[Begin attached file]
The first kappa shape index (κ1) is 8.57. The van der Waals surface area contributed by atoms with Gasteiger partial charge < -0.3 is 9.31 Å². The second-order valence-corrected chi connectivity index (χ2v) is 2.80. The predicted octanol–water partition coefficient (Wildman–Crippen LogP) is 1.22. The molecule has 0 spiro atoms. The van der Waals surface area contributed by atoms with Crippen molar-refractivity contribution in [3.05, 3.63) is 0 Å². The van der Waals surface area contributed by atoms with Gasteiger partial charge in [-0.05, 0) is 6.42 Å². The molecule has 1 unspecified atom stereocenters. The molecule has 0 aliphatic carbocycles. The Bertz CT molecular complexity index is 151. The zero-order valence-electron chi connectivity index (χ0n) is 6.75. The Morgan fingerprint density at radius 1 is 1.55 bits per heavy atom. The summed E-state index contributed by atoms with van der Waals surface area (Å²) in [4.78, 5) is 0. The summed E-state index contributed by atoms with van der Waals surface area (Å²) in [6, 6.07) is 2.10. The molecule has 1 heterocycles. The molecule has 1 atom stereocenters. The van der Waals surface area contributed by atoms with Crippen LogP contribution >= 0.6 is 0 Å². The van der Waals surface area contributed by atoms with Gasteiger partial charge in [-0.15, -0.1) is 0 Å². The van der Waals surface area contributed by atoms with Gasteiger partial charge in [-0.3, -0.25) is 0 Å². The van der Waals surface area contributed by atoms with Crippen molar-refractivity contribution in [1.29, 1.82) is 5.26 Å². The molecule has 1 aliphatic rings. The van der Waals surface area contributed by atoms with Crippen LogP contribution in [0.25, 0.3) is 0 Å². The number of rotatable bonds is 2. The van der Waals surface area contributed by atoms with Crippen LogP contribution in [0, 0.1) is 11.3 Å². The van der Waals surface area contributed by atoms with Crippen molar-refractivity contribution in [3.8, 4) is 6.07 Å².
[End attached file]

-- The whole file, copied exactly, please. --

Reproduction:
The first kappa shape index (κ1) is 8.57. The van der Waals surface area contributed by atoms with Gasteiger partial charge < -0.3 is 9.31 Å². The second-order valence-corrected chi connectivity index (χ2v) is 2.80. The predicted octanol–water partition coefficient (Wildman–Crippen LogP) is 1.22. The molecule has 0 spiro atoms. The van der Waals surface area contributed by atoms with Crippen molar-refractivity contribution in [3.05, 3.63) is 0 Å². The van der Waals surface area contributed by atoms with Gasteiger partial charge in [-0.05, 0) is 6.42 Å². The molecule has 1 unspecified atom stereocenters. The molecule has 0 aliphatic carbocycles. The Bertz CT molecular complexity index is 151. The zero-order valence-electron chi connectivity index (χ0n) is 6.75. The Morgan fingerprint density at radius 1 is 1.55 bits per heavy atom. The summed E-state index contributed by atoms with van der Waals surface area (Å²) in [4.78, 5) is 0. The summed E-state index contributed by atoms with van der Waals surface area (Å²) in [6, 6.07) is 2.10. The molecule has 1 heterocycles. The molecule has 1 atom stereocenters. The van der Waals surface area contributed by atoms with Crippen LogP contribution >= 0.6 is 0 Å². The van der Waals surface area contributed by atoms with Gasteiger partial charge in [-0.15, -0.1) is 0 Å². The van der Waals surface area contributed by atoms with Gasteiger partial charge in [-0.3, -0.25) is 0 Å². The van der Waals surface area contributed by atoms with Crippen molar-refractivity contribution in [1.29, 1.82) is 5.26 Å². The molecule has 1 aliphatic rings. The van der Waals surface area contributed by atoms with Crippen LogP contribution in [0.25, 0.3) is 0 Å². The number of rotatable bonds is 2. The van der Waals surface area contributed by atoms with Crippen LogP contribution in [0, 0.1) is 11.3 Å². The van der Waals surface area contributed by atoms with Crippen molar-refractivity contribution in [3.8, 4) is 6.07 Å².